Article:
This archive contains all documents published by cep over the last few years:
cepAdhoc: Incisive comment on current EU policy issues.
cepPolicyBrief: Concise 4-page reviews of EU proposals (Regulations, Directives, Green Papers, White Papers, Communications) – including a brief summary and economic and legal assessments.
cepInput: Impulse to current discussions of EU policies.
cepStudy: Comprehensive examination of EU policy proposals affecting the economy.
The Commission wants to restrict the level of interchange fees for card payments and eliminate anti-competitive business rules and practices.
The Commission calls for a Quality Framework for Traineeships (QFT) to improve the working conditions and quality of the content of traineeships as well as to increase the cross-border mobility of trainees.
In order to speed up the arrival of emergency services, in the event of an accident, by 40-50%, the European Commission wants to introduce an EU-wide, standard emergency system for road traffic ("eCall"). An eCall device inside the vehicle will allow an emergency call to be sent, either automatically in the case of a "severe accident" or manually by the occupants of the vehicle, via the mobile telephone network to an emergency response centre. The aim is to reduce the number of fatalities and severe injuries caused by road accidents.
The EU Commission proposes an extensive overhaul of the digital single market rules. Part 2 of the cepPolicyBrief deals with the notification requirement for telecomms providers, radio frequencies and virtual broadband access.
Part 1 of the cepPolicyBrief concerns net neutrality and the full harmonisation of the rights of end-users. The change to the Roaming Regulation and cross-border fixed-network connections within the EU will be considered in Part 3.
In principle, every tax-liable business must submit a VAT return. The Commission wants to introduce an EU-wide mandatory standard VAT return. This consists of a standard form, harmonised tax periods and deadlines for the submission of VAT returns as well as harmonised rules on making corrections to the VAT return.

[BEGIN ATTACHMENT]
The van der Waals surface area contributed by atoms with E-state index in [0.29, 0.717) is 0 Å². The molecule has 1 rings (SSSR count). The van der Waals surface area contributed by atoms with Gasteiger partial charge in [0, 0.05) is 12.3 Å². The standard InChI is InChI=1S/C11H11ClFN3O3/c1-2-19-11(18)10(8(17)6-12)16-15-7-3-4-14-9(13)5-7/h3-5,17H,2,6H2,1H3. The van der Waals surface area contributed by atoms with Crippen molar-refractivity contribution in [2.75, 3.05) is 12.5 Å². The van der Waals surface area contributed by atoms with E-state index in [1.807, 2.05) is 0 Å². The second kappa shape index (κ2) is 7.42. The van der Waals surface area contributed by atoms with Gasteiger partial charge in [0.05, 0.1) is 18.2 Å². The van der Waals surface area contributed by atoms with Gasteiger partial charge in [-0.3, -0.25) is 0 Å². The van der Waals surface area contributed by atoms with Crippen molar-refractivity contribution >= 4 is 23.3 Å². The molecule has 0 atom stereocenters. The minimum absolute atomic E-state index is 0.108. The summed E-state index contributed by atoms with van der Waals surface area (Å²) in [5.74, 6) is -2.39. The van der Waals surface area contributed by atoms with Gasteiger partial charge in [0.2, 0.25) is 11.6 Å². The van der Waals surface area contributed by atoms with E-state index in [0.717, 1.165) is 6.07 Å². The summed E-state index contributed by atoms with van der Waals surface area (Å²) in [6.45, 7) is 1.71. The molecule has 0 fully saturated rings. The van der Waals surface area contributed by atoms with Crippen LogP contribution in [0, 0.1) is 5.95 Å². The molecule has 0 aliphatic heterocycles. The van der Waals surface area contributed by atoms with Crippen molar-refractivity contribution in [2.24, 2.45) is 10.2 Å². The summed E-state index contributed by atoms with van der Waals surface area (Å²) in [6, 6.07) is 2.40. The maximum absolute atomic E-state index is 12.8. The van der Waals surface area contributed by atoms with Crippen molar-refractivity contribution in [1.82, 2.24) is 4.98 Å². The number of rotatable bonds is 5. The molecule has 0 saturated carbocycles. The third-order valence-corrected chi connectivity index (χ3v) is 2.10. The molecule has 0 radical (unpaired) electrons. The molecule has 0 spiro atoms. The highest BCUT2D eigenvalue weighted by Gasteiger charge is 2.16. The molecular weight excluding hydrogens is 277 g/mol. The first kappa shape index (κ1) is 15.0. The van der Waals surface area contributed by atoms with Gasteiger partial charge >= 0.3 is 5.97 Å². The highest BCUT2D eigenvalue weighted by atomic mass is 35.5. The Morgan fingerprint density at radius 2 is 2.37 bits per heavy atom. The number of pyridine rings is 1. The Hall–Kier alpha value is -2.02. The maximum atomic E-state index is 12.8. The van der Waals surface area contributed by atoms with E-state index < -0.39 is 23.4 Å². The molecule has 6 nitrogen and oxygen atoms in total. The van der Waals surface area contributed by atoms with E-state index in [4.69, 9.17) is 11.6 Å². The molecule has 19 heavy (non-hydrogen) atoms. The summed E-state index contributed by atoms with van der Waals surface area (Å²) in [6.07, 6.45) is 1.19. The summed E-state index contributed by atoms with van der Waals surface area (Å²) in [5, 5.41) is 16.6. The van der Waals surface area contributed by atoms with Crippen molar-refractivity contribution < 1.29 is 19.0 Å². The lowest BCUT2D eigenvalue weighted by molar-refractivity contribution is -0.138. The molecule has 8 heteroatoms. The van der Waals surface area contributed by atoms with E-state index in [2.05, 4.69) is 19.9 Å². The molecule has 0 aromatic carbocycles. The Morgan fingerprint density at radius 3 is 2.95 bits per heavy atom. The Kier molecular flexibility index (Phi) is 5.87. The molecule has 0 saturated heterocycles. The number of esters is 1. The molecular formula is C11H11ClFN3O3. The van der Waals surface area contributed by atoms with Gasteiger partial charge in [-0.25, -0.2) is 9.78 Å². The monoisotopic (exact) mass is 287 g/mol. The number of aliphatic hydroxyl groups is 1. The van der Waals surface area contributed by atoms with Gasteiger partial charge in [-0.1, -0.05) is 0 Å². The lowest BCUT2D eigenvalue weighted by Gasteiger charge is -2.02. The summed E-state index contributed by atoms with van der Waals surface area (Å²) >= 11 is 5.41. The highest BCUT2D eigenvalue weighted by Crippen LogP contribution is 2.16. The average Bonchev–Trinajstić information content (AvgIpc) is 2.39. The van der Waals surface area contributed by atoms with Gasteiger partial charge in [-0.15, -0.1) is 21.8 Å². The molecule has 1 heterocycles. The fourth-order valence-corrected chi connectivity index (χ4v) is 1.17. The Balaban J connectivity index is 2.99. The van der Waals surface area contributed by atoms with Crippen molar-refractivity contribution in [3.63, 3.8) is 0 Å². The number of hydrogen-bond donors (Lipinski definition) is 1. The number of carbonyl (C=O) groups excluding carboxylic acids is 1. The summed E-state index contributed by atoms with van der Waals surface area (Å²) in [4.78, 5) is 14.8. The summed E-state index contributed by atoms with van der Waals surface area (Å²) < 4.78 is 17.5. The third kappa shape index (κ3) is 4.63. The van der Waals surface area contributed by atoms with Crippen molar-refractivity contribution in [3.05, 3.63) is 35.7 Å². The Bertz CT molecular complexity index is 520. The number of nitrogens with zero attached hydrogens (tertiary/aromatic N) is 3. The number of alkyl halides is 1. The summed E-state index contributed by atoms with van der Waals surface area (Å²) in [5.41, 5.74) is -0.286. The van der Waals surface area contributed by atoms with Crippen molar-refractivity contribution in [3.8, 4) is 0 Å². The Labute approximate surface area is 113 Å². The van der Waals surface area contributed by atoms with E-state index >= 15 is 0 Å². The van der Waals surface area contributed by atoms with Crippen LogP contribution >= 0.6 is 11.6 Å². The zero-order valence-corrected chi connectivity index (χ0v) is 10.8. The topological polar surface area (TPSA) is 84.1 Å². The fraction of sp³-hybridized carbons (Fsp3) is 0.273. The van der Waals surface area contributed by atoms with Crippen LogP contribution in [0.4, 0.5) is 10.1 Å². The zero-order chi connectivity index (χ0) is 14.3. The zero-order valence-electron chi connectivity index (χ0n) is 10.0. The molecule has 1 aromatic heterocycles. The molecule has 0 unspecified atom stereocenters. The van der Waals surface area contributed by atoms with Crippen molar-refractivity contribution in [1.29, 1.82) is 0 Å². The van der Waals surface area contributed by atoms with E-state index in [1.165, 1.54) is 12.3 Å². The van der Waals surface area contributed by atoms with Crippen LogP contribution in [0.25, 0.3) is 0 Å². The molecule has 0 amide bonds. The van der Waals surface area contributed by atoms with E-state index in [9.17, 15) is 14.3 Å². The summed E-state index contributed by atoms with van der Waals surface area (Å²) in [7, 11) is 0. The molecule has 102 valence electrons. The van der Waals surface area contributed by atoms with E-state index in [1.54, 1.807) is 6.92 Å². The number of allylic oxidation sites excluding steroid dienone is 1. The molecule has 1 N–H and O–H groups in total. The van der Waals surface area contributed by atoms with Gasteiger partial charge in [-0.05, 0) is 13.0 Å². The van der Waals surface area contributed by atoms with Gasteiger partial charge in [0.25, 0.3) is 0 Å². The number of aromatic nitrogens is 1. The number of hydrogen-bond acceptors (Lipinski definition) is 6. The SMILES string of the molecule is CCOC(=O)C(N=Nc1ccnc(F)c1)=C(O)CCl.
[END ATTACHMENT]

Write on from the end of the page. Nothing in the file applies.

The European Commission argues in favour of targeted support for CCS and puts various options up for discussion: subsidies for CCS investors, CO2 emission performance standards or a mandatory CCS certificate system for carbon emitters such as power stations and industrial plants.
The updated cepDefault-Index shows that the creditworthiness of the individual crisis countries is developing in different directions. The same applies to the core Eurozone countries.
In the group of crisis countries, Ireland and Spain make a positive impression as the creditworthiness of both countries is increasing. Unlike Greece, which is still a long way from regaining its creditworthiness. In Italy too, the erosion of creditworthiness continues.
In the group of core countries, Belgium and Finland are showing a reduction in creditworthiness for the first time. In France, a clear reversal of the downward trend in creditworthiness is still not apparent.
The cepDefault-Index 2014 is divided into two sections: The creditworthiness trends for Belgium, Finland, France, Greece, Ireland, Italy, Portugal and Spain are presented with detailed explanations. The creditworthiness trends for the remaining euro and EU countries, as well as other economies such as Switzerland, South Korea and the USA, are set out in the Annex.
Airlines can only emit greenhouse gases if they own the corresponding emission rights ("certificates"). Since 2012, all flights have, in principle, been obliged to own certificates for the entire flight distance between two EU airports and flights between an EU airport and an airport in a non-EU country. As the inclusion of aviation in the EU Emission Trading System (ETS) has come up against considerable international opposition, the EU resolved that, in 2012, the ETS would only apply to flights between EU airports. The European Commission now proposes that airlines should require certificates for emissions from flights to and from third party countries between 2014 and 2020 in respect of the distance flown over the European Economic Area (EEA).
The Communication sets out the up-dated EU crisis rules for state aid to banks during the crisis from 1st August 2013. It replaces the 2008 Banking Communication and supplements the remaining crisis rules. Together, they define the common EU conditions under which Member States can support banks with funding guarantees, recapitalisations or asset relief and the requirements for a restructuring plan.